such as produce a more chastened, substantial, and elevated tone of Christian feeling.
For the want of enlightened views, the religious sentiment displays itself in superstitious conceits, which usually lead to wild and sometimes frantic feelings.
We need not dwell upon the evils of this state of things.
They are too obvious, in their influence upon the blacks, and oftentimes through them upon the nursery of white children, to require discussion.
That which demands attention is this: it is a duty which the master owes his slave to pursue that course in the government of his domestic empire which shall contribute to correct these evils, and to fit his slaves for their destiny in the spirit-world, where the distinction of master and slave will no longer exist.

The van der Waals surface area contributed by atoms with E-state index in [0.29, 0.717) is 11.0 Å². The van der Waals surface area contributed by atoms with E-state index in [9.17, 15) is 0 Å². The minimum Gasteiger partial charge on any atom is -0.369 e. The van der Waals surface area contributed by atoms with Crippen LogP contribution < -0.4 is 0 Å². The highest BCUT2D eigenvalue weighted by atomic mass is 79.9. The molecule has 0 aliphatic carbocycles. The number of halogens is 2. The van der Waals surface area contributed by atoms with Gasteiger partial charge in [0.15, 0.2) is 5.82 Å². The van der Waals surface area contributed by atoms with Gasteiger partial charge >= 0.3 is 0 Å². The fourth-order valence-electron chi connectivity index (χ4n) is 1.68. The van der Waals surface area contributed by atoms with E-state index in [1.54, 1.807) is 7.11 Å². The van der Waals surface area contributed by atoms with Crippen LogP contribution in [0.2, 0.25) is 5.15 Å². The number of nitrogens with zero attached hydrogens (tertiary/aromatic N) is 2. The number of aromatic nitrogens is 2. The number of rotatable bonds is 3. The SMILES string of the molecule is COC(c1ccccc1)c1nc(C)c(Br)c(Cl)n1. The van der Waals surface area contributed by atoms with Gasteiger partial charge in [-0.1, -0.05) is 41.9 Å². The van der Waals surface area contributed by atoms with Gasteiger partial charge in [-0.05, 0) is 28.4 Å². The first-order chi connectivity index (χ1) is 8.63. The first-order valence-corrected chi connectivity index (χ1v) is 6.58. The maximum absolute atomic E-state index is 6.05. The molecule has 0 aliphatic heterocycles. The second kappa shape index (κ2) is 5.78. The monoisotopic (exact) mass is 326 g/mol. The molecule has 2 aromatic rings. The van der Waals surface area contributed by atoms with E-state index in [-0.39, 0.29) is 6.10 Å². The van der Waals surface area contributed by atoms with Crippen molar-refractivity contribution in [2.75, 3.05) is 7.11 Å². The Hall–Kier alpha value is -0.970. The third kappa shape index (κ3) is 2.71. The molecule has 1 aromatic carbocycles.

Aside, then, from other and less important objects in that Divine economy which introduced the African into this country, God has thereby committed to you these ignorant, these suffering poor.
He requires you to care for their souls as well as their bodies.
The latter of these duties you may fulfil for your own interests merely.
But each one of them you ought faithfully to perform, both for God's sake and for the common interests of yourselves and your slaves.
“And ye masters, do the same things unto them:” that is, as the context shows, serve their interests faithfully, and that for the